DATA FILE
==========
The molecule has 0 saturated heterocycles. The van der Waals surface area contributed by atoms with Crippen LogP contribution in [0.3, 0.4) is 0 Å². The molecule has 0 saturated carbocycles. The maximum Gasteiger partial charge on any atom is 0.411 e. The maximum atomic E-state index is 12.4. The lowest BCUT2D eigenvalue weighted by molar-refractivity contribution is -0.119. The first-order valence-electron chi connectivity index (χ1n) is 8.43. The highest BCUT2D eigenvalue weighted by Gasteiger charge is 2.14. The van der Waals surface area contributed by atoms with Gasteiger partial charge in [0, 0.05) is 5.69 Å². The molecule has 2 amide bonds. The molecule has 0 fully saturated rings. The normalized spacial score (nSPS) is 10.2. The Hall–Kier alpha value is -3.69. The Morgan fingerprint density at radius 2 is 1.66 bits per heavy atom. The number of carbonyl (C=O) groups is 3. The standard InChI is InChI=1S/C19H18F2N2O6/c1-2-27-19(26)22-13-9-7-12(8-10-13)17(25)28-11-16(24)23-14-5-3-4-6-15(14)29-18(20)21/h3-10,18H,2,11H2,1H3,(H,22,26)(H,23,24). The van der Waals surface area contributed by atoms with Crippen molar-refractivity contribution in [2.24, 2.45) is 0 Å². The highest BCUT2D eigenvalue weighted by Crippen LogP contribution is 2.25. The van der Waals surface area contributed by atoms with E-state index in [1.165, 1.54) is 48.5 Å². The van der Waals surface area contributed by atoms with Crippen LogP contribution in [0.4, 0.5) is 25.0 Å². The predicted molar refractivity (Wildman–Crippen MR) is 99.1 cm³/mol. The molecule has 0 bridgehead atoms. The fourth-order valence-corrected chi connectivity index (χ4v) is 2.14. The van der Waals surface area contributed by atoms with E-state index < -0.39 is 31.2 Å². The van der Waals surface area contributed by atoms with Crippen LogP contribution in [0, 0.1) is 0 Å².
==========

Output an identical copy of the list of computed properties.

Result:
The molecule has 0 saturated heterocycles. The van der Waals surface area contributed by atoms with Crippen LogP contribution in [0.3, 0.4) is 0 Å². The molecule has 0 saturated carbocycles. The maximum Gasteiger partial charge on any atom is 0.411 e. The maximum atomic E-state index is 12.4. The lowest BCUT2D eigenvalue weighted by molar-refractivity contribution is -0.119. The first-order valence-electron chi connectivity index (χ1n) is 8.43. The highest BCUT2D eigenvalue weighted by Gasteiger charge is 2.14. The van der Waals surface area contributed by atoms with Gasteiger partial charge in [0, 0.05) is 5.69 Å². The molecule has 2 amide bonds. The molecule has 0 fully saturated rings. The normalized spacial score (nSPS) is 10.2. The Hall–Kier alpha value is -3.69. The Morgan fingerprint density at radius 2 is 1.66 bits per heavy atom. The number of carbonyl (C=O) groups is 3. The standard InChI is InChI=1S/C19H18F2N2O6/c1-2-27-19(26)22-13-9-7-12(8-10-13)17(25)28-11-16(24)23-14-5-3-4-6-15(14)29-18(20)21/h3-10,18H,2,11H2,1H3,(H,22,26)(H,23,24). The van der Waals surface area contributed by atoms with Crippen molar-refractivity contribution in [2.24, 2.45) is 0 Å². The highest BCUT2D eigenvalue weighted by Crippen LogP contribution is 2.25. The van der Waals surface area contributed by atoms with E-state index in [1.165, 1.54) is 48.5 Å². The van der Waals surface area contributed by atoms with Crippen LogP contribution in [0.4, 0.5) is 25.0 Å². The predicted molar refractivity (Wildman–Crippen MR) is 99.1 cm³/mol. The molecule has 0 bridgehead atoms. The fourth-order valence-corrected chi connectivity index (χ4v) is 2.14. The van der Waals surface area contributed by atoms with E-state index < -0.39 is 31.2 Å². The van der Waals surface area contributed by atoms with Crippen LogP contribution in [0, 0.1) is 0 Å².